Jeb: Some people view this band as a hobby and a side project. How do you view the band?

Duff: Maybe at the beginning—it wasn’t a hobby. I never treat music as a hobby. I started the band when I was in college and having babies but it has been a musical lifeboat for me, especially now, with all the drama that happened at the end of Velvet Revolver. I started losing touch of what I was doing music for. We didn’t think it would take us eight years to make another record but it did.

I think Sick is one of the most musically inspired records that I have ever made in my life, and that is saying a lot. I am not saying that to sell this record or to convince anyone to go out and buy it but it really is one of the most inspired times of my life. I would like to get this band to the point to where we can play 1000 to 1200 seat clubs in the USA. We already do that in Japan and the UK. If it got to that size then it would pay for itself and everybody would make money. I really love playing in this band and I love the guys that I play with in this band. I don’t love Slash any less, but VR is a big business. There is management and merchandise companies and there are agents. VR will get back up and running but I will never let Loaded go. I will be really busy for the next few years.

Jeb: My two favorites from the album are two that are probably not even going to make the set list. I love "No Shame" and "Blind Date Girl."

Duff: "No Shame" we will play. "Blind Date Girl" is one of those Stones-type of things. In the UK they have been talking a ton about that song.

Jeb: I want to switch gears for a minute. Do you have a singer for Velvet Revolver yet?

Duff: We had a couple of guys that I thought we should have went with—one guy in particular. Everybody has got to be 100% in that situation and I respect my bandmates opinion. My opinion could be wrong, and I respect that. We have written all of the material. I don’t think VR has made our best record yet. We need to find the right guy to compliment the material, and when we do, people are going to be blown away. We were just starting to hit our stride when things started going crazy. We will find the guy. There is nobody yet that we have asked. We are actively looking right now.

Jeb: Do you feel that Scott’s [Weiland] behavior defeated music being the focus of Velvet Revolver? Did his craziness take away from any musical legacy that could have been formed?

Duff: It sucks. You put it in better words than I could ever find. I am not a guy to slag another person. It happened on the second tour and the wheels came off of his personal life. Unfortunately, it took a toll on the band. We knew what we were getting into. I have the same disease as he does, so I understand it.

Jeb: Isn’t it tough for you to be around active drug addicts?

Duff: It strengthens my sobriety to be around people like that. Drama is not good for my sobriety.

Jeb: I have been through it and have been clean and sober for years. It would just be weird for me to be around guys like Scott and Slash and be straight. It has to be weird.

Duff: It can be weird. Slash is sober now. For me, it is the drama. I had a relapse on pills in 2005. It came out of nowhere. It was because of all this bullshit. Xanax was prescribed for me. I was supposed to take one if I had a bad panic attack. I had them in my bag and that was my first mistake. I took one, and the next day, I took two. In only nine days, I was up to 22. That is what guys like you and I do.

Jeb: You are lucky you didn’t really screw yourself up. Some pills can damage the liver just like booze.

Duff: I was running the game and doing the whole thing in just two weeks.

Jeb: You live with fan worship, unlimited drugs and booze, girls lined up for you and then you also have fame and money. How do you keep those things from interfering with A) your music and B) your creativity?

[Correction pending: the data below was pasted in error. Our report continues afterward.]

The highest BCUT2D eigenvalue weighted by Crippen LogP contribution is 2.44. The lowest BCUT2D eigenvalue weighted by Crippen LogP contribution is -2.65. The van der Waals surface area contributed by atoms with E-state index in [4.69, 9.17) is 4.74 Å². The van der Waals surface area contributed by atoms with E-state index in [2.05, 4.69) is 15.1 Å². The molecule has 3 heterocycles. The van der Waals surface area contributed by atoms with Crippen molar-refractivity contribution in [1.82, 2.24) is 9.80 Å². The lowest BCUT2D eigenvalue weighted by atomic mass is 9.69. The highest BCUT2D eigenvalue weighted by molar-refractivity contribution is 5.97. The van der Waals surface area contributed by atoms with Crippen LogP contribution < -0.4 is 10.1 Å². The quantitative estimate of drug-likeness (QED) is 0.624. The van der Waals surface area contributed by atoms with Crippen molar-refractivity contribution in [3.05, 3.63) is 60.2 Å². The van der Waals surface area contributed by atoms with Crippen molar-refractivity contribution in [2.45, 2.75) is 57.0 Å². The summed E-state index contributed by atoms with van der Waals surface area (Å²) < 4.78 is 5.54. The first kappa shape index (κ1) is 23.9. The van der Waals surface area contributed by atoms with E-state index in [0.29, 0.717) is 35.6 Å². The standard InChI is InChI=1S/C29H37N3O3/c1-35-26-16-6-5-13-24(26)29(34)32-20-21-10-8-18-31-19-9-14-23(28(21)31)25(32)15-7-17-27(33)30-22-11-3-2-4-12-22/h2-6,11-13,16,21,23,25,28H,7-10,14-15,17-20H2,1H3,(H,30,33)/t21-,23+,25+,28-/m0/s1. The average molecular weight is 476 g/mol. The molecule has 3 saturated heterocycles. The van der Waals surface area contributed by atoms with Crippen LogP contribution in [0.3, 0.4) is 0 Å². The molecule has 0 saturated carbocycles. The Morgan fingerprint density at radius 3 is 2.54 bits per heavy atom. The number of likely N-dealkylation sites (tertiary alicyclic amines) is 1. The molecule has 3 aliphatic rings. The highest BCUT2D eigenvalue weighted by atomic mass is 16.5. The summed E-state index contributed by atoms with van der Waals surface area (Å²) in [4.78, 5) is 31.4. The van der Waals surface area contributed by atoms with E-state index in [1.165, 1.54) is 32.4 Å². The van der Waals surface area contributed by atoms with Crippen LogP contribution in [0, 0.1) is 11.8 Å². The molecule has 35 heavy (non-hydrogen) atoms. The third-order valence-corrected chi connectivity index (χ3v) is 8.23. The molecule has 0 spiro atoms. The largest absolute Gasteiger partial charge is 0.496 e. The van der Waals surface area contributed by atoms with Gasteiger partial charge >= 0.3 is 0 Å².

Duff: Does anyone have any money left anymore? I think you are making a grand assumption [laughter]. You are asking me how all those factors affect my music.

Jeb: It is easy to become a Rock Star due to those influences and then that distracts a person from what got them into making music for in the first place.

Duff: I have an ego but I hate the term ‘rock star.’ I am not one of those guys. My wife would snicker if she heard you call me a rock star. She would say that you had the wrong guy. My older brothers and sisters always helped keep me in check. I remember when Guns got really huge and I started to get a little cocky, my oldest brother, Jon, who is twenty years older than me said, "Oh is that you are going to roll? Is that what you are doing?" That is all he had to say for me to come back to earth.

It has always been about the music for me, as long as I can remember. There were instruments around my house growing up and I started getting into it all when I was only four years old. I know guys who got into bands just to get chicks and stuff. There are those guys but I was never one of them. I just have always wanted to write the best song that I can be capable of writing. I have not done that yet. I am still on that quest and I am still exploring what I am capable of musically. I have made some money on this journey so far, and that is great. You have to make money to keep going. My job is making music.

Jeb: I was backstage at Rock Honors with Slash a few years ago. He told me that Guns almost got back with Axl. Do you have the same recollection of that happening?

Duff: No. How long ago was that?

Jeb: It was about three years ago.

Duff: Slash was not back on the planet yet.

Jeb: One more: Sick is a killer album and Chinese Democracy sucks. Why can’t people focus on this album instead of that? Does that make you upset?

Duff: If this record is given half a chance and if Century Media does their job—we are also using MSO for publicity and they have done a great job with PR. Hopefully, we will get it out and then people can hear it. At that point, we have to let people’s decision making capabilities take over. You have to understand that this is a successful record if we sell 50,000 copies. We made it for twenty grand so it will be financially successful if we only sell 10,000. People view us as a side project and until they stop viewing us that way it will make it hard. Maybe it will happen with this record. I do not like that the band is called ‘Duff McKagan’s Loaded.’ It was a band decision to call it that. I voted against it but I got outvoted. They said, "We can always just turn it back to Loaded once we get our foot in the door." Okay, I get it. I don’t like it but I get it.